6. For Flippy the robot food-preparation product, have students work on the actions taken in each of the five steps.
    1. Problem recognition?
    2. Information search?
    3. Evaluative criteria?
    4. Purchase decision?
    5. Post-purchase behavior?
  7. What are key considerations in each step?
  8. Debrief the exercise.

Source: Jargon, J. & Morath, E. (24 June, 2018). Short of workers, fast-food restaurants turn to robots. Wall Street Journal

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Sony’s New Litter of Aibo Robotic Puppies

In the very innovative electronics industry, Sony faces a slew of competitors such as Apple, Samsung, and others. While Sony was once the pinnacle of innovative devices such as the Sony Walkman and Discman, it has been overtaken by industry leaders Apple’s and Samsung’s products including smart phones and devices. Now, Sony is seeking to reestablish itself in the U.S. with its totally charming robotic dog – Aibo (Japanese word for a pal).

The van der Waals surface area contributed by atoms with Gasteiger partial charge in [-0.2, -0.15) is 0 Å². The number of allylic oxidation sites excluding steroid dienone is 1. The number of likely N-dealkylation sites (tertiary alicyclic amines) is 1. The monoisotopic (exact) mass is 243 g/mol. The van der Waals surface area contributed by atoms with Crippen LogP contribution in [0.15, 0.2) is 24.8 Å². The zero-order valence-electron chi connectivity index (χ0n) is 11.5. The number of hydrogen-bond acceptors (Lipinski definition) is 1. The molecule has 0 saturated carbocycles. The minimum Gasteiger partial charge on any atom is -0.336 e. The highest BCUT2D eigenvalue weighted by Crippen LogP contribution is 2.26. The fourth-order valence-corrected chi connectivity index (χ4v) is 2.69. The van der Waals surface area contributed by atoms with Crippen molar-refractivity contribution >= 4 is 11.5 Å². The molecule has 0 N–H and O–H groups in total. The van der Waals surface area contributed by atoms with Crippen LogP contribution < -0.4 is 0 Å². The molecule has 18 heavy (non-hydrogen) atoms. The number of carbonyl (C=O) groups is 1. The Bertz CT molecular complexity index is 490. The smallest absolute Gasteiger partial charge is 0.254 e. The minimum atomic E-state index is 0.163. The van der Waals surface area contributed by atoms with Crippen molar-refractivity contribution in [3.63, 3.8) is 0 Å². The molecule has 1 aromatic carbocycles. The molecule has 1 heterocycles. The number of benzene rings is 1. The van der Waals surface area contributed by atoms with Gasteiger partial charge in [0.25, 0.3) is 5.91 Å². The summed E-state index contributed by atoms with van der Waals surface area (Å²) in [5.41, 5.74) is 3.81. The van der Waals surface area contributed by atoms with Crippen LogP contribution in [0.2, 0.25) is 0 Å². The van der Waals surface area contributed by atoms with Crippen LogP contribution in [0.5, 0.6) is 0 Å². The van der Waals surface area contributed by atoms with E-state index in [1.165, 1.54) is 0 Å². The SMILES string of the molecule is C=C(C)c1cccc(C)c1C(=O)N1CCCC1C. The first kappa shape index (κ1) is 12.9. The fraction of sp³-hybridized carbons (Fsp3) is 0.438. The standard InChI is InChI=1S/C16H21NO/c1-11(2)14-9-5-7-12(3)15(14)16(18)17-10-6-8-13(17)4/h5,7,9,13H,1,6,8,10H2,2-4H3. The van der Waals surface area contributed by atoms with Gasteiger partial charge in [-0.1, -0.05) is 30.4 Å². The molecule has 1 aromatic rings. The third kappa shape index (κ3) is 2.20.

Aibo isn’t totally new; it was first released in 1999 and then discontinued in 2006 – to the dismay of many thousands of Aibo owners in Japan. The new litter of Aibo puppies combines robotics with a cloud-connected artificial intelligence (AI) engine and advanced imaging sensors. And, as Aibo interacts with its owners over time, it will develop a unique personality to make owners happy and form bonds with the family members.

Like many real-life puppies, Aibo doesn’t come cheap. It has a price tag of $2,899 which limits how many families can afford to adopt from the new litter. Sony’s goal does not appear to be market penetration, but is instead using the product to show the company’s innovation skills by combining software, hardware, and services, as well as rebuilding brand awareness.